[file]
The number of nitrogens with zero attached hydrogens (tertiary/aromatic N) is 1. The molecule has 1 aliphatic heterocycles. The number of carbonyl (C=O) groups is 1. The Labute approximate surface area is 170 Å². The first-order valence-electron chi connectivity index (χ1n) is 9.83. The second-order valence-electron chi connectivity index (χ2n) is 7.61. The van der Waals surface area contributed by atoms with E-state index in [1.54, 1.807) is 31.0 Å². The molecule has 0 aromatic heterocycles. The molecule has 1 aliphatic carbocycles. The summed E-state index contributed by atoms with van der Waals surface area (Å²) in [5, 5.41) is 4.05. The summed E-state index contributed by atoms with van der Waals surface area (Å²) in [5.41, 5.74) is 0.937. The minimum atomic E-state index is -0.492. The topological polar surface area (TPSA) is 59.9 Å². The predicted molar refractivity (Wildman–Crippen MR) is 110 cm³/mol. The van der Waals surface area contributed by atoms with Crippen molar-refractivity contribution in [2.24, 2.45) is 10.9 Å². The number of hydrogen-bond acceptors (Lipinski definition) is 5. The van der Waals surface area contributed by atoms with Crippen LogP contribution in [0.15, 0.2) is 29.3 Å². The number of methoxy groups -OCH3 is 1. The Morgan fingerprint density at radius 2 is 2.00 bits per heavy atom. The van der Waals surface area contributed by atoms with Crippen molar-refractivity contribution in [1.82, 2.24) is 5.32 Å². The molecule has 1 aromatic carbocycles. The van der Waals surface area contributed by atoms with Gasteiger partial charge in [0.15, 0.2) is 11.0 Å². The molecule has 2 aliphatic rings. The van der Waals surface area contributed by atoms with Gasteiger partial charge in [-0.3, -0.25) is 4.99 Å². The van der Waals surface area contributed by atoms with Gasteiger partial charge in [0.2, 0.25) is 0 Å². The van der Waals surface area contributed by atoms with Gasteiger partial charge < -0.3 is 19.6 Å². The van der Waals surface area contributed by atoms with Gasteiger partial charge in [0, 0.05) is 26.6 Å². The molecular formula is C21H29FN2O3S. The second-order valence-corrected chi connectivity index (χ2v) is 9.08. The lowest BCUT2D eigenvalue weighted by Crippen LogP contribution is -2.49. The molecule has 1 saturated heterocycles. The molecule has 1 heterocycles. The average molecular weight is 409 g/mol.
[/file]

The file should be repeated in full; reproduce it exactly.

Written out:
The number of nitrogens with zero attached hydrogens (tertiary/aromatic N) is 1. The molecule has 1 aliphatic heterocycles. The number of carbonyl (C=O) groups is 1. The Labute approximate surface area is 170 Å². The first-order valence-electron chi connectivity index (χ1n) is 9.83. The second-order valence-electron chi connectivity index (χ2n) is 7.61. The van der Waals surface area contributed by atoms with E-state index in [1.54, 1.807) is 31.0 Å². The molecule has 0 aromatic heterocycles. The molecule has 1 aliphatic carbocycles. The summed E-state index contributed by atoms with van der Waals surface area (Å²) in [5, 5.41) is 4.05. The summed E-state index contributed by atoms with van der Waals surface area (Å²) in [5.41, 5.74) is 0.937. The minimum atomic E-state index is -0.492. The topological polar surface area (TPSA) is 59.9 Å². The predicted molar refractivity (Wildman–Crippen MR) is 110 cm³/mol. The van der Waals surface area contributed by atoms with Crippen molar-refractivity contribution in [2.24, 2.45) is 10.9 Å². The number of hydrogen-bond acceptors (Lipinski definition) is 5. The van der Waals surface area contributed by atoms with Crippen LogP contribution in [0.15, 0.2) is 29.3 Å². The number of methoxy groups -OCH3 is 1. The Morgan fingerprint density at radius 2 is 2.00 bits per heavy atom. The van der Waals surface area contributed by atoms with Crippen molar-refractivity contribution in [1.82, 2.24) is 5.32 Å². The molecule has 1 aromatic carbocycles. The van der Waals surface area contributed by atoms with Gasteiger partial charge in [0.15, 0.2) is 11.0 Å². The molecule has 2 aliphatic rings. The van der Waals surface area contributed by atoms with Gasteiger partial charge in [-0.3, -0.25) is 4.99 Å². The van der Waals surface area contributed by atoms with Gasteiger partial charge in [0.2, 0.25) is 0 Å². The van der Waals surface area contributed by atoms with Gasteiger partial charge < -0.3 is 19.6 Å². The van der Waals surface area contributed by atoms with Gasteiger partial charge in [0, 0.05) is 26.6 Å². The molecular formula is C21H29FN2O3S. The second-order valence-corrected chi connectivity index (χ2v) is 9.08. The lowest BCUT2D eigenvalue weighted by Crippen LogP contribution is -2.49. The molecule has 1 saturated heterocycles. The molecule has 1 heterocycles. The average molecular weight is 409 g/mol.